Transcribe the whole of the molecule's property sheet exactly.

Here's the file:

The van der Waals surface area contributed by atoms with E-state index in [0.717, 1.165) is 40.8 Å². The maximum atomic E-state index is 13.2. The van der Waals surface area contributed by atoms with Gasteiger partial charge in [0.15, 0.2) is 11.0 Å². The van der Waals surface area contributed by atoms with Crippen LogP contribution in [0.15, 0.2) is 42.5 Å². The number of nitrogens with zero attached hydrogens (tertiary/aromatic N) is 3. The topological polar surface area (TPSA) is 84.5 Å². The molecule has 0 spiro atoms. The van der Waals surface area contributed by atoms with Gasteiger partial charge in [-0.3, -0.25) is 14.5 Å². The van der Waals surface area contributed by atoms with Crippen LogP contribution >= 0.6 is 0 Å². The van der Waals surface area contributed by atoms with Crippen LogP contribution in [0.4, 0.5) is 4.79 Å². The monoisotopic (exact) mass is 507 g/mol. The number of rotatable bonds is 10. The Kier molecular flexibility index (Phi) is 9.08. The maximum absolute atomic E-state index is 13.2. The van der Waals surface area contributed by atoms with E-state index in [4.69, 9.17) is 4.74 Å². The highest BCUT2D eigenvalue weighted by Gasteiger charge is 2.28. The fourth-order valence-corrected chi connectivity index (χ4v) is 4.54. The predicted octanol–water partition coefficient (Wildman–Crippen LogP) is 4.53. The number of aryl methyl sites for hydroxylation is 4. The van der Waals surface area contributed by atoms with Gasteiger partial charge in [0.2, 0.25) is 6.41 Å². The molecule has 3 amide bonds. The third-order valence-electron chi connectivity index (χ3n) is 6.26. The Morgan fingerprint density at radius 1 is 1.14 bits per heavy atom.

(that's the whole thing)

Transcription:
The van der Waals surface area contributed by atoms with E-state index in [0.717, 1.165) is 40.8 Å². The maximum atomic E-state index is 13.2. The van der Waals surface area contributed by atoms with Gasteiger partial charge in [0.15, 0.2) is 11.0 Å². The van der Waals surface area contributed by atoms with Crippen LogP contribution in [0.15, 0.2) is 42.5 Å². The number of nitrogens with zero attached hydrogens (tertiary/aromatic N) is 3. The topological polar surface area (TPSA) is 84.5 Å². The molecule has 0 spiro atoms. The van der Waals surface area contributed by atoms with Gasteiger partial charge in [-0.3, -0.25) is 14.5 Å². The van der Waals surface area contributed by atoms with Crippen LogP contribution >= 0.6 is 0 Å². The van der Waals surface area contributed by atoms with Crippen LogP contribution in [0.4, 0.5) is 4.79 Å². The monoisotopic (exact) mass is 507 g/mol. The number of rotatable bonds is 10. The Kier molecular flexibility index (Phi) is 9.08. The maximum absolute atomic E-state index is 13.2. The van der Waals surface area contributed by atoms with E-state index in [4.69, 9.17) is 4.74 Å². The highest BCUT2D eigenvalue weighted by Gasteiger charge is 2.28. The fourth-order valence-corrected chi connectivity index (χ4v) is 4.54. The predicted octanol–water partition coefficient (Wildman–Crippen LogP) is 4.53. The number of aryl methyl sites for hydroxylation is 4. The van der Waals surface area contributed by atoms with Gasteiger partial charge in [0.2, 0.25) is 6.41 Å². The molecule has 3 amide bonds. The third-order valence-electron chi connectivity index (χ3n) is 6.26. The Morgan fingerprint density at radius 1 is 1.14 bits per heavy atom.